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Media response to colon cancer campaigns in Switzerland 2005-2007: regional newspapers are the most reliable among the printed media

Carine F Wang-Buholzer, Marta Lomazzi and Bettina Borisch*

Author Affiliations

Institute of Social and Preventive Medicine, University of Geneva, University Medical Centre, rue Michel Servet 1, 1211 Geneva 4, Switzerland

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BMC Research Notes 2010, 3:177  doi:10.1186/1756-0500-3-177

Published: 24 June 2010

Abstract

Background

Health campaigns are frequently covered by printed media, but coverage is not homogeneous across different types of newspapers. Switzerland as a multilinguistic country with many newspapers offers a good field for study. A better understanding of how printed media report on national campaigns against colon cancer in the three main linguistic regions may help to improve future public health interventions. Therefore, we analyzed articles published between 2005 and 2007 during the campaigns "Darmkrebs-nie?" and "Self-Care" in the German, French and Italian regions of Switzerland.

Findings

Some 65% of articles reporting on colon cancer were in German, 23% and 12% were in French and Italian respectively. During the campaign, topics linked to colon cancer were increasingly covered by the media. Regional newspapers (66%) reported significantly more about colon cancer and produced the most detailed articles.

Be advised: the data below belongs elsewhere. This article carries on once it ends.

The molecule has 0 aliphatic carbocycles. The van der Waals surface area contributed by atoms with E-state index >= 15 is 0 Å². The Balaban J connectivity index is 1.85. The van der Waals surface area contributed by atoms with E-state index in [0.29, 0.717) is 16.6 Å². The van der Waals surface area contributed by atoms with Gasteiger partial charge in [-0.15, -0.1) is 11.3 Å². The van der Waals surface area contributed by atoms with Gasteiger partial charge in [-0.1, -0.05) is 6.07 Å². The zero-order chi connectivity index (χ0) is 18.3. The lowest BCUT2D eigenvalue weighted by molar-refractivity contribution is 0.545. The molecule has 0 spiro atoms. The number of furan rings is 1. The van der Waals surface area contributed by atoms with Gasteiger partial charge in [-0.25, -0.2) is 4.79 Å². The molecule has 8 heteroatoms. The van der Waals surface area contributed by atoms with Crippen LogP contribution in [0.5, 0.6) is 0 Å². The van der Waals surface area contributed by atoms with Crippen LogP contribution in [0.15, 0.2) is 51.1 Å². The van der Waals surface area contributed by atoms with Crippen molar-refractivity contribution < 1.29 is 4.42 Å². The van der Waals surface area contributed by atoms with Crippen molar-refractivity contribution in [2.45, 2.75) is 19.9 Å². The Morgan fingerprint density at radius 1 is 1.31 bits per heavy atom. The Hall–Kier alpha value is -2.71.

Both gain- and loss-framed messages have been used by journalists, whereas the campaigns used merely gain-framed messages. Latin (French and Italian) newspapers mixed gain- and loss-framed messages in the same articles, while German articles mainly used a single frame throughout.

Conclusions

Swiss-German papers reported more about the topic and the reporting was quantitatively and qualitatively more prominent in regional papers. The press followed the campaigns closely only during the period of campaigning, with high coverage. We propose to consider the regional press as an important vehicle of health information. Moreover, slight differences in framing can be observed between German and Latin articles.